By combining a robotic system with a beehive, scientists successfully warmed and resurrected a honeybee colony experiencing a perilous winter condition called chill-coma. Beyond revitalizing the frozen bees on the brink of death, the “robotic beehive” also let researchers monitor heat patterns and map colony activity.
Published in Science Robotics, the new system offers a way for beekeepers and environmental scientists to track hive health while these pollinators face the threat of infection from devastating parasites and suffer from erratic, extreme weather events tied to climate change.
“We envisage that systems like ours could play a role in reducing the huge losses that beekeepers face [of] up to 20% of colonies each winter,” said Rob Mills, corresponding author of the study and scientist with the MOBOTS group at École Polytechnique Fédérale de Lausanne. “Colonies can starve in winter even though they have honey reserves in their hive if they are isolated from that honey by cold, and a robot providing a warm pathway to the honey could open up access.”
What's Bugging Bees?
The Western honeybee, or Apis mellifera, is a keystone species that supports countless natural and agricultural ecosystems through pollination. The insects are also indispensable to the commercial beekeeping industry. Yet, these essential animals are increasingly at risk.
“There are various problems that honeybees can face, such as pathogens or environmental toxins, which may start out affecting one or a few bees but end up impacting a whole colony,” said Mills.
The honeybee’s most famous nemesis is Varroa destructor, a parasitic mite that also carries harmful viruses. Bee colonies under attack by varroa mites become stressed and more susceptible to other dangers, including winter cold.
Since honeybees are cold-blooded, or ectothermic, they bunch together to keep warm over winter. They move collectively in a cluster around the hive to locate and eat stored honey, as well as find the spots that are best insulated from the outside.
“In the core region of the cluster, temperatures are much warmer than in the periphery, creating an optimal microclimate for honeybees within,” explained Donato Romano, scientist at the BioRobotics Institute at Scuola Superiore Sant’Anna, in a Science Robotics Focus discussing the robotic beehive.
Normally when internal hive temperatures drop below 50 degrees Fahrenheit (10 degrees Celsius) bee clusters enter a state called “chill-coma,” in which the bees no longer move or generate their own heat. In weakened colonies – such as those stricken by pests or pestilence – chill-coma can become irreversible and deadly.
Warming the Swarm
To help bees escape chill-coma and prevent colony collapse, Mills and his colleagues built a system made of heat sensors, heating components and a control panel. They designed their device to be easily integrated with many hive types, including box hives often used by commercial beekeepers.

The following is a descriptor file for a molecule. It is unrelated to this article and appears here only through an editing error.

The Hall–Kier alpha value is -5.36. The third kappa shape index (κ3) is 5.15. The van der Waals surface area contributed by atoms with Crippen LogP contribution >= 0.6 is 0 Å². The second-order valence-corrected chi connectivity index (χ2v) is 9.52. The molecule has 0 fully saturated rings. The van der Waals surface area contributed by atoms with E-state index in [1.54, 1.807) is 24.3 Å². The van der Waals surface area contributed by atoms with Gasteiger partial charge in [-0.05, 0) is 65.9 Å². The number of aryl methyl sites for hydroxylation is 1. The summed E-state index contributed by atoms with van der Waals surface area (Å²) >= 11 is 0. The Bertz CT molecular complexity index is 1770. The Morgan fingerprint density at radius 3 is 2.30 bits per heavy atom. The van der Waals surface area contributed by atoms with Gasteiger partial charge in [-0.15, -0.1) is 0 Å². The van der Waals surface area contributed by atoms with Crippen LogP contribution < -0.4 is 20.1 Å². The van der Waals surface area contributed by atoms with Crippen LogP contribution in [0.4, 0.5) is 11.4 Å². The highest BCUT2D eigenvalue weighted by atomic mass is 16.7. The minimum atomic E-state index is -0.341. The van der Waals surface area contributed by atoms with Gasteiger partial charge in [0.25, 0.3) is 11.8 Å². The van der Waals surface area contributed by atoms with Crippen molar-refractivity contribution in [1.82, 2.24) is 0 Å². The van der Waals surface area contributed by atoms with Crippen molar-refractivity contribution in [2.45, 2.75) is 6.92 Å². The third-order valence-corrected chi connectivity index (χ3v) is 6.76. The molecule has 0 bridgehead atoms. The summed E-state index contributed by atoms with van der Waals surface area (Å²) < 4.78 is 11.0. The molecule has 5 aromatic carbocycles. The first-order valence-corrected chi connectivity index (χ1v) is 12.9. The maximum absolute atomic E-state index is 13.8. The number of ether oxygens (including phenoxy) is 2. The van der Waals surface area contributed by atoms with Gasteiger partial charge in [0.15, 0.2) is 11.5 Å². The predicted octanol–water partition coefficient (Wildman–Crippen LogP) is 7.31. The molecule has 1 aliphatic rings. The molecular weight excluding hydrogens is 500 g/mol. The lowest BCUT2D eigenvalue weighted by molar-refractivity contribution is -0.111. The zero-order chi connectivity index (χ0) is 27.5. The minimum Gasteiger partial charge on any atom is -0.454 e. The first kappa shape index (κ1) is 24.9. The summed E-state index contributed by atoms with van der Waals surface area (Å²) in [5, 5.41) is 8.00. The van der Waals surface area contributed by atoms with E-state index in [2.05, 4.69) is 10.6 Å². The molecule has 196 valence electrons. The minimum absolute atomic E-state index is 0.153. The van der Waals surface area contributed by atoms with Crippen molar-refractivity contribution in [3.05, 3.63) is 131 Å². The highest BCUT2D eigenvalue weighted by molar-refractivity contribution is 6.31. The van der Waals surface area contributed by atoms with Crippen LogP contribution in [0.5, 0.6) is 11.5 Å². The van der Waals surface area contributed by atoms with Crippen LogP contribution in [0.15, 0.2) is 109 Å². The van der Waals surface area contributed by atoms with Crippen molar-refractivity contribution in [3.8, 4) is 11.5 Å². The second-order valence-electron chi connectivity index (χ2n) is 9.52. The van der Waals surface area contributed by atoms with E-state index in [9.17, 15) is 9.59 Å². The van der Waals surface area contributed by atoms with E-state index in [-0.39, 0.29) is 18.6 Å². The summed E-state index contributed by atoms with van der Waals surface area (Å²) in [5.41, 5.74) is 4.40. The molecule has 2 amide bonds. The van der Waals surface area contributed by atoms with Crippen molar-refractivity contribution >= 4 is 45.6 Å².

“Unlike previous studies that have altered the temperature surrounding the whole hive to influence bee behavior during winter, our approach involves a focused, gentle temperature stimulus. This slight increase in honeycomb surface temperature can provide thermal energy directly to the bees, reducing their reliance on their own energy reserves by simulating conditions they could naturally generate themselves,” said Martin Stefanec, co-first author of the study and doctoral researcher at Karl-Franzens-Universitat Graz's Institute of Biology.
Adding the technology to an active beehive let the researchers thermally track the cluster’s movement. This newfound access to previously unobtainable data about honeybee thermal activity could be helpful for diagnosing weakened colonies proactively.
“Not only [does] this show colony dynamics never reported before, but also emphasizes that robotics is a powerful tool for exploring biology,” said Rafael Barmak, co-first author of the study and doctoral researcher with the École Polytechnique Fédérale de Lausanne’s MOBOTS group.
Furthermore, by using the device to warm different parts of the nest, the team could control where the colony went, guiding them around the hive to different areas with more resources.
“Our technology also allows us to subtly assist the colony during difficult times, such as guiding them away from areas without honey and towards previously inaccessible reserves,” said Stefanec.
Since the study was carried out during the winter, the scientists were able to catch when a hive of about 4,000 bees fell into chill-coma and resurrect the cluster through heating. Although the queen died in the time between chill-coma’s onset and device activation, the leaderless colony still survived for another two months of winter because of additional thermal assistance. Moving forward, the group hopes to examine how the robotic beehive can assist colonies during in other scenarios.
“We already started to investigate collective behaviors that happen during the summer season,” said Barmak, noting that bees regulate nest temperature to support the health of their baby brood. “Another interesting aspect we would like to study is how the thermal capabilities of our robotic system could be used to detect and treat the almost omnipresent parasite Varroa destructor.”